Fate has no logic, you can’t argue with it any more than you can argue with a tornado, an earthquake, a terrorist. Fate is another name for Kwan. – from The Hundred Secret Senses, page 168 -
Amy Tan’s characters jump to life on the page. Original, funny, and deeply complex, the characters drive this story about human connection, love, secrets, and the mystery of life itself. I loved Kwan, a character who is quirky, lovable, and immensely wise.
Kwan, in contrast, is a tiny dynamo, barely five feet tall, a miniature bull in a china shop. Everything about her is loud and clashing. She’ll wear a purple checked jacket over turquoise pants. She whispers loudly in a husky voice, sounding as if she had chronic laryngitis, when in fact she’s never sick. She dispense health warnings, herbal recommendations, and opinions on how to fix just about anything, from broken cups to broken marriages. She bounces from topic to topic, interspersing tips on where to find bargains. Tommy once said that Kwan believes in free speech, free association, free car-wash with fill-’er-up. The only change in Kwan’s English over the last thirty years is in the speed with which she talks. Meanwhile, she thinks her English is great. She often corrects her husband. “Not stealed,” she’ll tell George. “Stolened.” – from The Hundred Secret Senses, page 21 -
Tan takes her readers back to China, into an old world of tiny towns and breathtaking vistas, and immerses us in a world of Chinese ghosts and deeply entrenched superstition. She slowly reveals the relationship between Olivia and Kwan, moving toward a conclusion which is surprising, heartbreaking, and filled with hope.
I loved this book with its mix of humor and sentiment. Tan alternates between reality and spiritual knowledge, turning what we think we know on its head. She reveals a deeper understanding about what it means to be human and connected in a world which seems vast and mysterious. Readers who appreciate lyrical writing and complex characterization will want to add this Tan novel to their must read pile. The Hundred Secret Senses earned Tan a spot on the 1996 short list for The Orange Prize for Fiction.
Wednesday, January 12, 2011
Dr. Jordan is somewhat of a specialist in mental illness, and in 1859 is granted permission to conduct a series of interviews with Grace at the penitentiary. He hopes to learn her side of the story, not just what her attorney told her to say at trial. But Grace has blocked all memories associated with the murders, and uncovering the truth is a long process requiring much patience. Jordan visits Grace nearly every day, and she recounts her life story from early childhood in Ireland all the way up to the murders.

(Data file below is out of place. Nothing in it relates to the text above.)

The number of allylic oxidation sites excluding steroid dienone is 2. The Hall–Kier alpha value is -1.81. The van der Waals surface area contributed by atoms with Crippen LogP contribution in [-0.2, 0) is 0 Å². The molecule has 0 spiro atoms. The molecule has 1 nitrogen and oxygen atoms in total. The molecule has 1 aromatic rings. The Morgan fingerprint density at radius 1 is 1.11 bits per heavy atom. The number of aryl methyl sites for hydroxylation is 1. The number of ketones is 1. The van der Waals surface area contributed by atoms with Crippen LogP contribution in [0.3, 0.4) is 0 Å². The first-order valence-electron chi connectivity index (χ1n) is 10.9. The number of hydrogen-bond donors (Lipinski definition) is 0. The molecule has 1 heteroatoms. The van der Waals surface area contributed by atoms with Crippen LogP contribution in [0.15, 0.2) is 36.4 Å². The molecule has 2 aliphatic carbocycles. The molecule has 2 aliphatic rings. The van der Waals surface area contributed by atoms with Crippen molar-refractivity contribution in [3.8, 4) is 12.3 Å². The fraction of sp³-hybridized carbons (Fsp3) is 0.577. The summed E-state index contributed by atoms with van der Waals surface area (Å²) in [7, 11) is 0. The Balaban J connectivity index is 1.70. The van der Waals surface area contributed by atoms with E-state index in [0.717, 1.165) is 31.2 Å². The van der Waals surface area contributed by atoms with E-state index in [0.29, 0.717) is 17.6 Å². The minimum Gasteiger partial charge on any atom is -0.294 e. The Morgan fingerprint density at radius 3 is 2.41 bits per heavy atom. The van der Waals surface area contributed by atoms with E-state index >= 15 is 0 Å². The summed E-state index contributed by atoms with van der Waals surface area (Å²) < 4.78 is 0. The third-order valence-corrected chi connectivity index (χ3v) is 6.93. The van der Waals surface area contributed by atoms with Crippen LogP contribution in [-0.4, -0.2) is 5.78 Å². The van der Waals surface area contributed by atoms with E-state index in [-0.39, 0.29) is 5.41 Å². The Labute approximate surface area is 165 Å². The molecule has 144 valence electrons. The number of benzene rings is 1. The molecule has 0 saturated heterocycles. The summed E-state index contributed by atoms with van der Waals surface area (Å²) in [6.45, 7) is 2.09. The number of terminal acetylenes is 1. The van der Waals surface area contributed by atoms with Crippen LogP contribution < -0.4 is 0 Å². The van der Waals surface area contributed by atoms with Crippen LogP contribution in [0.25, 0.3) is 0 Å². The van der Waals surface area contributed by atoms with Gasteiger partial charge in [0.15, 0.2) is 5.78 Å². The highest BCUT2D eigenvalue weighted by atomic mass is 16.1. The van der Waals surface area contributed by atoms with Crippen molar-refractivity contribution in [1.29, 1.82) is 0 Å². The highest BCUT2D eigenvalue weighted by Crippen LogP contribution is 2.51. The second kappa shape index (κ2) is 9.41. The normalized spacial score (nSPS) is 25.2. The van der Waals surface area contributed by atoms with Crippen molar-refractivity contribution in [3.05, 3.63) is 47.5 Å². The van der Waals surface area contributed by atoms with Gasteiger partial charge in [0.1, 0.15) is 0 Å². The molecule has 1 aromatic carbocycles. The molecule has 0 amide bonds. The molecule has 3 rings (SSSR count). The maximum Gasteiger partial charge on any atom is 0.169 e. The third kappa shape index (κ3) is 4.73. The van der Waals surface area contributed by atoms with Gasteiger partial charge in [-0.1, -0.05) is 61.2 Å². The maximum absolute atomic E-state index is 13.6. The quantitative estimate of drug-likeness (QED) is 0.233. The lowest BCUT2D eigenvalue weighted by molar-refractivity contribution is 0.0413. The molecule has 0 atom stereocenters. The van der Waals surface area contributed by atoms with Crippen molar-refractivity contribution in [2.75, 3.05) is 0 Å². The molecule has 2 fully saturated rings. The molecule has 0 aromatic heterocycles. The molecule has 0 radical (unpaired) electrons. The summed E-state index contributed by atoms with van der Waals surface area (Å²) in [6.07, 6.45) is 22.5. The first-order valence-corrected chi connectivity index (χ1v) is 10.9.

Very early on, I fell into reading Alias Grace as I would any murder mystery. I forgot it was historical fiction, and began reading between the lines, searching for red herrings and expecting surprise plot twists. But the fascinating aspects of this tale are actually due to its basis in historical fact. In the 1840s, the field of mental illness was going through tremendous change, with many new theories and treatment methods. Many psychological conditions were simply not well understood. And Grace herself was a victim of society's prevailing attitudes toward women. Because she was attractive, some thought she must be the mastermind behind the murders. Others claimed her youth made her an unwilling victim. Margaret Atwood brings out another side of Grace, that of a strong independent woman whose psychological reaction to trauma fundamentally changed the course of her life.
Cross-posted from my blog
Tuesday, January 4, 2011
Perry is innocent and trusting ("suggestible," Gram would say), so his family easily convinces him to let them sell Gram's house and keep most of the proceeds. After Perry wins the lottery, he is besieged by his money-grubbing "cousin-brothers" (his mother's children by another man), and a host of organizations all hoping to benefit from his windfall. Fortunately, Perry has two people who care about him: his boss Gary, and co-worker Keith. Gary provides Perry with an apartment above his store and includes Perry in family gatherings. Keith grows from friend to protector, bringing common sense to situations where Perry lacks experience. Keith uses colorful language, drinks too much, and generally abuses his body; his earthiness is a marked but amusing contrast to Perry's naiveté.
Perry's story is told in the first person, and much like the character of Jack in Emma Donoghue's Room, the narrative voice rang true for me. Seeing the world through Perry's eyes, but armed with a better knowledge of the real world, I could anticipate his brothers' shenanigans, and I knew when Perry was misinterpreting people's actions. And I also felt his ups and downs, his elation and his grief. There were some aspects of the story I wish were better explained, especially some details surrounding Perry's family. But the real story revolved and Perry and his relationships with Keith, Gary, and a young woman named Cherry, who become more like a family than his brothers could ever be. This book moved beyond a "person with a disability overcomes adversity" story, to a story of love and devotion with a surprising emotional impact.
Cross-posted from my blog
Monday, January 3, 2011